MARK KEOHANE, in his Business Day column, writes Sharks supporters need not despair. Super Rugby isn’t won in March, but in August.
A week’s a bloody long time in rugby. This time seven days ago I was waxing lyrical about the physical superiority of the South African teams. They manhandled their Kiwi equivalent and they towered like giants.
Enjoy the celebration of the moment, I wrote, because it could all be different a week later.
And so it was.
This time it was the New Zealand and Australians, in the shape of the Crusaders and Brumbies, who were tossing the Bulls and Sharks around as if they were the rag dolls.
Don’t despair. History tells us it could all be different again in a week’s time.
This is what makes this year’s Super Rugby tournament so exciting. It is also what made the Six Nations such good viewing.
Saturday’s viewing was vintage for the purist. The Crusaders gave the Bulls a lesson in patience with ball in hand, use of pitch width and in physicality in the collisions. The Brumbies did likewise to the Sharks in Durban in an exceptional exhibition of total rugby in the first 40 minutes and Wales were monumental in physically wearing down England and then blowing them apart with championship-defining counter attack try-scoring.
Wales’s 30-3 demolition of England had the intensity of a World Cup final and the quality of rugby exceeded what we’ve seen in the last two World Cup finals.
It was magnificent and on balance of last year’s Autumn November internationals and the season’s Six Nations the 2015 World Cup will be contested between New Zealand, South Africa, Australia, France, England and Wales. All six of the teams have shown, at one stage or another, they possess the players to be world champions and the ability to beat the other.
England’s victory against the All Blacks was one too savour. The All Blacks, a week earlier, ripped apart Wales. Australia beat England and France fried Australia the week before. The Boks, humbled at home against the All Blacks, beat England at Twickenham a week before England’s glorious afternoon against the All Blacks.
I tipped Wales to win the Six Nations, despite losing all their Autumn internationals and being on a six match losing streak. They took a beating in the season opener in Cardiff against Ireland, trailing 30-3 with less than half the match played. What the …?
The Wales I tipped as champs arrived in Paris, ground out a win against the French, also scalped Italy and Scotland before showing the all-round balance in defence and attack to embarrass England.
Wales, in what they did in Cardiff at the weekend, emphasized that tournaments are not won in the opening thirty of the season but rather in the final 30.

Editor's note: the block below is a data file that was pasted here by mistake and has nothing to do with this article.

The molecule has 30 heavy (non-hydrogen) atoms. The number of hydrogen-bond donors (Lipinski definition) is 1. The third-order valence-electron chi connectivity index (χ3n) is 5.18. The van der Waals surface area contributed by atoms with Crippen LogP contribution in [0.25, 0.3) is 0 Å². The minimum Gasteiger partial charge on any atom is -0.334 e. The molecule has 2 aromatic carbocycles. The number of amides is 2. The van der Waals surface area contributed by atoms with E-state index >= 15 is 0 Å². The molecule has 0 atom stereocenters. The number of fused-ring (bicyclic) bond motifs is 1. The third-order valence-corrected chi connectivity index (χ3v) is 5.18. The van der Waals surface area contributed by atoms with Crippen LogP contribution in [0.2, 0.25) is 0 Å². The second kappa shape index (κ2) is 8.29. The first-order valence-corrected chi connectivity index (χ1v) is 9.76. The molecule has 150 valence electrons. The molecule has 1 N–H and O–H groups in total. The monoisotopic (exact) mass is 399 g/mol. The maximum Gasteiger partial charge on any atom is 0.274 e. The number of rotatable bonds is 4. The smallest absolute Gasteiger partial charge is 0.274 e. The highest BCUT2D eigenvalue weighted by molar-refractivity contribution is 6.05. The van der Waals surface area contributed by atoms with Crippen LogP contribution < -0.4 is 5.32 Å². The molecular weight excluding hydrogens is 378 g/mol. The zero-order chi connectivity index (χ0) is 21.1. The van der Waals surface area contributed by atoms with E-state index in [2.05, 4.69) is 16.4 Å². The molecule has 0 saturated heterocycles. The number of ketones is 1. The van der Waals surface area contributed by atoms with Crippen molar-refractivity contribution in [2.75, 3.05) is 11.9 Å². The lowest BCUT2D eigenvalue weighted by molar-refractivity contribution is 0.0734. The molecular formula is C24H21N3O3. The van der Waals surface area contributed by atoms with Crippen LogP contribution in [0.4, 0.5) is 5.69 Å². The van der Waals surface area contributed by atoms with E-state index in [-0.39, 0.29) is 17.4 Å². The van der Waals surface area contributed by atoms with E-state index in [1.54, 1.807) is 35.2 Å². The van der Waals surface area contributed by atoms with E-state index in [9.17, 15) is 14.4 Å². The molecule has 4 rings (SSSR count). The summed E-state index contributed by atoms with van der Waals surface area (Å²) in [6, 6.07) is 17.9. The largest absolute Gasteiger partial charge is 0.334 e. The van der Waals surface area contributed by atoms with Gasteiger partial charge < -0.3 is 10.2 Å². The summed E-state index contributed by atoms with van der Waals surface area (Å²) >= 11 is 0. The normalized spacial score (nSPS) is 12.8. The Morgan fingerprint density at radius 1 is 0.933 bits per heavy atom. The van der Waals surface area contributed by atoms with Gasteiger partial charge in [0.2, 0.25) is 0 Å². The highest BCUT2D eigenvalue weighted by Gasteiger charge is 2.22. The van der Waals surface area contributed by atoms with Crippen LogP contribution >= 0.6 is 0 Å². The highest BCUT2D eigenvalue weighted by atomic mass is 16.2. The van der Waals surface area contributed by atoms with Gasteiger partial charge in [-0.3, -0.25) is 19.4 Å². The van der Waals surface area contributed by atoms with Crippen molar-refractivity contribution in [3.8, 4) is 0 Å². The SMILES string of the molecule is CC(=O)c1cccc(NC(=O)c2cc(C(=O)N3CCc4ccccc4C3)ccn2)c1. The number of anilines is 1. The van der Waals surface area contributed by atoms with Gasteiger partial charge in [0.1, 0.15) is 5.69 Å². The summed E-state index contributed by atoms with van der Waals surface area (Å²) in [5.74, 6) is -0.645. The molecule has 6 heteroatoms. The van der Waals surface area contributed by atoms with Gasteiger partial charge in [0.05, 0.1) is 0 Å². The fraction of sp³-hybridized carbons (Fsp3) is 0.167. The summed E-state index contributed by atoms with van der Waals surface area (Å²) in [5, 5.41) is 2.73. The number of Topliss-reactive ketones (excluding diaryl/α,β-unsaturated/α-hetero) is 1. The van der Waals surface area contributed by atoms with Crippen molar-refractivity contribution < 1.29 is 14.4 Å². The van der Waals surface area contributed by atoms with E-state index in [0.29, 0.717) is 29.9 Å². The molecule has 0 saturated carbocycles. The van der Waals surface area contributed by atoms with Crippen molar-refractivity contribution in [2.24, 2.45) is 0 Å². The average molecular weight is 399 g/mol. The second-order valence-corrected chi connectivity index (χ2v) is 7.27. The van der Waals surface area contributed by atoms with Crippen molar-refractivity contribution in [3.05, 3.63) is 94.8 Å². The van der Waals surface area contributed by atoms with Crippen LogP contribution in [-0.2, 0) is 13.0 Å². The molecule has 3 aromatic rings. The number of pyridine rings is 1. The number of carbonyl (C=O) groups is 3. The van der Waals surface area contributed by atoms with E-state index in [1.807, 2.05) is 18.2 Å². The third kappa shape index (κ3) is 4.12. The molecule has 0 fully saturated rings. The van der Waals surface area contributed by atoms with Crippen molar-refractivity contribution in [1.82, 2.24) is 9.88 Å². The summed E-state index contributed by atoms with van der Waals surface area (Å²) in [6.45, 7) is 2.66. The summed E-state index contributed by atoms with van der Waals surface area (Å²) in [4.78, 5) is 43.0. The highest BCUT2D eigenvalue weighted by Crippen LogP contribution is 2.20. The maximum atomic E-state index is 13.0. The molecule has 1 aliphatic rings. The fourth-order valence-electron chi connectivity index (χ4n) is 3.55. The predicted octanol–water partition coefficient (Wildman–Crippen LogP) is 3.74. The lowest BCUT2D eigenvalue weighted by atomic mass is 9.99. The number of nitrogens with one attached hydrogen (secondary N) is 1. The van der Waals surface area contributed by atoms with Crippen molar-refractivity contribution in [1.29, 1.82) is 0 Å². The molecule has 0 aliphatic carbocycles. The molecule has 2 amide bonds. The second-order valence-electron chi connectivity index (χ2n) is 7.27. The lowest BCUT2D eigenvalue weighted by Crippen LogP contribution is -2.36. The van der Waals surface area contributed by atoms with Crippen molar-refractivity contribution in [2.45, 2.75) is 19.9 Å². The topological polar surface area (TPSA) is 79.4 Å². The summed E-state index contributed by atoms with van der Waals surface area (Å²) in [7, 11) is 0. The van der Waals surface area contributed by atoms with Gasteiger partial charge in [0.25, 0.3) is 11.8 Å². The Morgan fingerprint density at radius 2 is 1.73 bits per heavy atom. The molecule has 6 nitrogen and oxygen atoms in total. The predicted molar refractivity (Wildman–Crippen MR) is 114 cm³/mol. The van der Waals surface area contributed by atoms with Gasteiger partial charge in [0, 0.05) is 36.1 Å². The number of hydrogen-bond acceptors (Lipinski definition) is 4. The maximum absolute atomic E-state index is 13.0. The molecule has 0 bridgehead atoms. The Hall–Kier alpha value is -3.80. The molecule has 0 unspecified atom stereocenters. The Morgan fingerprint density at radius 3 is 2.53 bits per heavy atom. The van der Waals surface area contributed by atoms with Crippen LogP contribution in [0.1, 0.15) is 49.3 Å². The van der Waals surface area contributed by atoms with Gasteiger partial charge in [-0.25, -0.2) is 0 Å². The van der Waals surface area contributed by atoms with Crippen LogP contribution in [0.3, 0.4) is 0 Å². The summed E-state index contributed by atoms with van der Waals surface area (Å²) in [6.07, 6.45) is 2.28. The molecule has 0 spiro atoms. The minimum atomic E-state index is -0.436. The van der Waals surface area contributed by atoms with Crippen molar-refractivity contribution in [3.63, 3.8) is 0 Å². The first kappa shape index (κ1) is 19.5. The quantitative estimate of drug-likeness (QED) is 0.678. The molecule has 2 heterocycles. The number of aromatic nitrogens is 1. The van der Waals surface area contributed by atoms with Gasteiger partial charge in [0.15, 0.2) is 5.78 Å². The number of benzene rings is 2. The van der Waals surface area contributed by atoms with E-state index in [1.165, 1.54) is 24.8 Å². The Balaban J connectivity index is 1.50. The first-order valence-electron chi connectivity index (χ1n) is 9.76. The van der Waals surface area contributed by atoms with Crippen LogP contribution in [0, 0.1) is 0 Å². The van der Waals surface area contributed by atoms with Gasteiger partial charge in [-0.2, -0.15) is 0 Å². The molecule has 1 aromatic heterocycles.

This season’s Super Rugby has been as unpredictable, entertaining and inviting. The tournament’s newcomers, the Kings, beat the Force, who a week later came within a few minutes of beating the Bulls in Pretoria while the Blues were thumping the Crusaders in Auckland. A week later the Bulls beat the Blues and at the weekend the Crusaders scored six tries to one in trampling the Bulls.
The Force, unable to beat the Kings in Port Elizabeth, beat the Reds in Brisbane and the Brumbies won on the road for a tournament record seventh time in giving the Sharks a rugby lesson in Durban.
One team’s delight has been another’s desperation, but it is a weekly thing, so don’t get too down on what happened this weekend. Feel the pain, let it pass and have an expectation that it could be very different seven days from now.
I wrote a similar thing a week ago when I urged South Africans to enjoy the moment, celebrate the dominance of the weekend but not take one weekend of being a winner as necessarily significant to the outcome of the tournament.
Super Rugby is a tournament won in August and not in March. National squads are also selected in June and not in March.
Players pace themselves. It is understandable and not a crime. Be conscious of it. This tournament is about who fires their bullets post the June internationals and not who empties the cartridge pre-June.
The Brumbies are to be applauded for their effort. Similarly Wales. The Sharks and England will feel disgusted at their lack of effort, but to dismiss the qualities of either team on the basis of one Saturday is to dismiss the dynamics of sport.
Seven days is a long time in sport and August is still a long way off in determining the champions of Super Rugby.
The Sharks were given a rugby lesson, but rather in March than in August.